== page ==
For someone as famous as Cleopatra, it’s surprising that the tomb of this great queen of Egypt has never been found. That may change soon as an equally flamboyant archeologist hints that she is very close to revealing the final resting place of Cleopatra VII Philopator – the last active ruler of the Ptolemaic dynasty before Egypt became a province of the Roman Empire.
“If the world was crazy about King Tut, it will be way crazier about Cleopatra’s tomb if found. Besides the scientific value of finding it, can you imagine what it will do to tourism in Egypt? Cleopatra was the final chapter of ancient Egypt, while King Tut was just a boy king who did little for Egypt but attracted much attention essentially because his tomb was found intact.”
As she sets the stage for her big reveal, archeologist Kathleen Martinez teases The National, a Middle East media site, with what she believes the magnitude of this discovery will be to Egypt, if not the world. if her name sounds familiar, it’s because Martinez has been hinting she’s getting close to finding Cleopatra’s tomb for some time, most recently in a Science Channel special in 2020. Formerly a criminal defense lawyer in the Dominican Republic, she says her lifelong fascination with the queen resulted in her divorcing her husband 15 years ago and moving with her two children to Alexandria to begin her search.
“Everything you want to do in life comes with a price.”
Martinez has long speculated that Cleopatra and Mark Antony were entombed in Taposiris Magna, which means "great tomb of Osiris," that was a center for religious festivals. She told The National that Cleopatra considered herself the embodiment of the goddess Isis, the wife of Osiris and the focal point of the temple. It would be the appropriate place for Cleopatra to end her life after fleeing from nearby Alexandria to avoid being taken to Rome and paraded in a public shaming.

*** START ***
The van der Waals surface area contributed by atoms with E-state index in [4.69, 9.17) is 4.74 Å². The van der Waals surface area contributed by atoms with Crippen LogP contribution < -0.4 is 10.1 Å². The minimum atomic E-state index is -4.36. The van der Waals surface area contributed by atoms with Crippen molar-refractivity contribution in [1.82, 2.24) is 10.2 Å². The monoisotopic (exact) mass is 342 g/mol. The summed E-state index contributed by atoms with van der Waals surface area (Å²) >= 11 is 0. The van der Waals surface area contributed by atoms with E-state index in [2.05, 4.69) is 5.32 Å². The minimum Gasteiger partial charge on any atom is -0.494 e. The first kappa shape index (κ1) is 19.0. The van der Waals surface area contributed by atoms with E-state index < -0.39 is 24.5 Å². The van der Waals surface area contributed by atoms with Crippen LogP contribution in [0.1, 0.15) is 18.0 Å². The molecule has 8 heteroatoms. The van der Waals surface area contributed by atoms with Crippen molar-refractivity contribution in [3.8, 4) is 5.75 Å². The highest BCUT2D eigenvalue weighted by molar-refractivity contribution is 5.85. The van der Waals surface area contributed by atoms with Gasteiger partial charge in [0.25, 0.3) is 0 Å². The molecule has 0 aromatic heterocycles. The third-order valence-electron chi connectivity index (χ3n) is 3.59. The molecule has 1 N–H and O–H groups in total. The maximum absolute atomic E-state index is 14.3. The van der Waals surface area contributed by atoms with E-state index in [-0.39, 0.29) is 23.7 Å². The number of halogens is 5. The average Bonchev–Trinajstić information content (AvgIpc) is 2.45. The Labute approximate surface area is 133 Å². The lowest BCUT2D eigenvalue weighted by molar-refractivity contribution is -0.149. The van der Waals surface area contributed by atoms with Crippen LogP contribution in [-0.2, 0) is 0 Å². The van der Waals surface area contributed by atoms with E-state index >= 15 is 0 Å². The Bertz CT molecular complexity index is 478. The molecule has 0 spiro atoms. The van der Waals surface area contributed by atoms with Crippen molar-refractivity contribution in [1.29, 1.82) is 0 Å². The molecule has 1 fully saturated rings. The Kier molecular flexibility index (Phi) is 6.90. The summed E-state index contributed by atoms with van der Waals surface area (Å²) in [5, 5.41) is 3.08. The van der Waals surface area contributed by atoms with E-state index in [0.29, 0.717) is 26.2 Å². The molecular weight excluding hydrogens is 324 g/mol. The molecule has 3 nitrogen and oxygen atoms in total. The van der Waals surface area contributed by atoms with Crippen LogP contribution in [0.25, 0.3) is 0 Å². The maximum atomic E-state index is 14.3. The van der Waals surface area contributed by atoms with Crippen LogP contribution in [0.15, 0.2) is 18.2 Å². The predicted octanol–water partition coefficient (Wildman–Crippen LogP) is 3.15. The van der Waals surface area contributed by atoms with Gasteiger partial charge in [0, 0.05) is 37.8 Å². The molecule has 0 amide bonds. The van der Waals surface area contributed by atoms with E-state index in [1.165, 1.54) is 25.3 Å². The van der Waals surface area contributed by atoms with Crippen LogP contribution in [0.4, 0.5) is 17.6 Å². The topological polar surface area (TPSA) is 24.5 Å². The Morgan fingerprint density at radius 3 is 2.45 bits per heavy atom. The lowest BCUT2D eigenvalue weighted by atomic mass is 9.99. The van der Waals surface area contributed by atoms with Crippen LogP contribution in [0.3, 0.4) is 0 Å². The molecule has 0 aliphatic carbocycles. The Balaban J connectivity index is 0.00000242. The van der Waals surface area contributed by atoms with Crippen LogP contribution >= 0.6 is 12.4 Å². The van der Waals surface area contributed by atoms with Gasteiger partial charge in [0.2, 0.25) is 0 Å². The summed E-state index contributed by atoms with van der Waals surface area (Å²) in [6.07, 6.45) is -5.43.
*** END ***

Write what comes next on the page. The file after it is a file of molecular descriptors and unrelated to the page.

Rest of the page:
Archeological digs have gone on there since 1998. A significant early discovery by Martinez was a necropolis filled with Greco-Roman style mummies buried with their faces turned towards the temple, which indicated the temple contained the tomb of a significant royal. Her team found deep shafts or tunnels under the temple – the existence of which previous archeologists had doubted. At least three of the shafts were used for burials, leading Martinez to suspect Cleopatra and Antony may be hidden deep in another. Adding to the odds that this is her burial site was the discovery of a bust of Cleopatra and 22 coins bearing her image.
“What I have been doing is to excavate in places where I have better chances. Every year revealed a piece of the puzzle that I am putting together.”
Does Kathleen Martinez have the last piece of the Cleopatra’s tomb puzzle? If she does, she’s barred from revealing it by the Egyptian Ministry of Antiquities, which makes all announcements of discoveries. However, she drops some hints.
“They may announce by the end of this year, that I am now closer to my objective. It is very improbable that I won’t discover the tomb.”
If a cable TV crew shows up, we'll know the answer. Sorry, Tut!